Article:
Image of Is a negative performance evaluation an actionable retaliatory action or adverse employment action?

Is a negative performance evaluation an actionable retaliatory action or adverse employment action?

Courts have held that where performance improvement plans and negative performance reviews precede an eventual termination, they may constitute adverse actions.  See, e.g., Winston v. Verizon Servs. Corp., 633 F.Supp.2d 42, 51 (S.D.N.Y. 2009); see also McBroom v. Barnes & Noble Booksellers, Inc., 747 F.Supp.2d 906, (N.D. Ohio 2010) (citing cases and finding “evidence in the record that the negative appraisals and performance plans supplied the necessary foundation for Plaintiff’s eventual separation” sufficient to constitute adverse actions).

“An adverse action is one that constitutes a significant change in employment status, such as hiring, firing, failing to promote, reassignment with significantly different responsibilities, or a decision causing a significant change in benefits.” Hoyle v. Freightliner, LLC, 650 F.3d 321, 337 (4th Cir. 2011) (internal quotation marks omitted).

Generally, a “poor performance evaluation is actionable only where the employer subsequently uses the evaluation as a basis to detrimentally alter the terms or conditions of the recipient’s employment. An evaluation merely causing a loss of prestige or status is not actionable.” James v. Booz-Allen & Hamilton, Inc., 368 F.3d 371, 377 (4th Cir. 2004) (citations and internal quotation marks omitted).

When a pattern of discriminatory conduct is alleged, specific individual acts should be viewed as a whole, rather than as isolated incidents.  See, Ross v. Douglas Cnty., 234 F.3d 391, 397 (8th Cir. 2000). Discriminatory actions should not be viewed individually, with each act itself required to constitute an “adverse employment action,” but rather the court should determine whether the actions, viewed as a whole, were discriminatory and connected to one another.  Kim v. Nash Finch Co., 123 F.3d 1046 (8th Cir. 1998).  State and federal courts recognize that “adverse employment actions” include actions short of those causing economic disadvantage.  The United States Supreme Court has recognized that “adverse actions” are not limited to those actions which are economic or tangible.  See, Faragher v. City of Boca Raton, 524 U.S. 775, 786 (1998).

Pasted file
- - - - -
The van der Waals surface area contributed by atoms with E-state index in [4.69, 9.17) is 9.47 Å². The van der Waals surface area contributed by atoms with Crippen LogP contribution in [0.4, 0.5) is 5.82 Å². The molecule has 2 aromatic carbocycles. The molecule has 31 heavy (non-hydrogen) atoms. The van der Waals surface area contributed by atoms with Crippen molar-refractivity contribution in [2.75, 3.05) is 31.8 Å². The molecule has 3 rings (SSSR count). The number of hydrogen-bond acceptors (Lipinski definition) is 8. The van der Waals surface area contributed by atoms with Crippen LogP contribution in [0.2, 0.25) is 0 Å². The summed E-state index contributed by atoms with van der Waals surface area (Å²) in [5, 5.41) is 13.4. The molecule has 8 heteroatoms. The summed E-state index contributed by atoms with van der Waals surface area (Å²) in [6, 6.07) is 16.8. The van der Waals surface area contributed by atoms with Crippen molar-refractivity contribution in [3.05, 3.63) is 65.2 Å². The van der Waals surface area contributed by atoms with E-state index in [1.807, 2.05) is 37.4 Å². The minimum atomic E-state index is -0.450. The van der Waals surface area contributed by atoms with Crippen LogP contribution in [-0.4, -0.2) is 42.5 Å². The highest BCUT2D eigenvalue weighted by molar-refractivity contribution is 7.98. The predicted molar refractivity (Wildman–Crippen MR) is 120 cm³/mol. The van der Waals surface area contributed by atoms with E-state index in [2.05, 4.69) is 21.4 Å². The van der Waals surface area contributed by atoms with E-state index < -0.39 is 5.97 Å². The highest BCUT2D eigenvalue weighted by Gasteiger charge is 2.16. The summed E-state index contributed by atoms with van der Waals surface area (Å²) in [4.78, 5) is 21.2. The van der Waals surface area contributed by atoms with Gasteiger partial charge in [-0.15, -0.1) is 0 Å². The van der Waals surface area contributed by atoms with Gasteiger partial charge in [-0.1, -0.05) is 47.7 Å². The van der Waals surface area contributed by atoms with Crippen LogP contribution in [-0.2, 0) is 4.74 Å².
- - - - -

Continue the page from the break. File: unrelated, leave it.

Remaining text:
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Jason Zuckerman, Principal of Zuckerman Law, litigates whistleblower retaliation, qui tam, wrongful discharge, and other employment-related claims. He is rated 10 out of 10 by Avvo, was recognized by Washingtonian magazine as a “Top Whistleblower Lawyer” in 2015 and selected by his peers to be included in The Best Lawyers in America® and in SuperLawyers.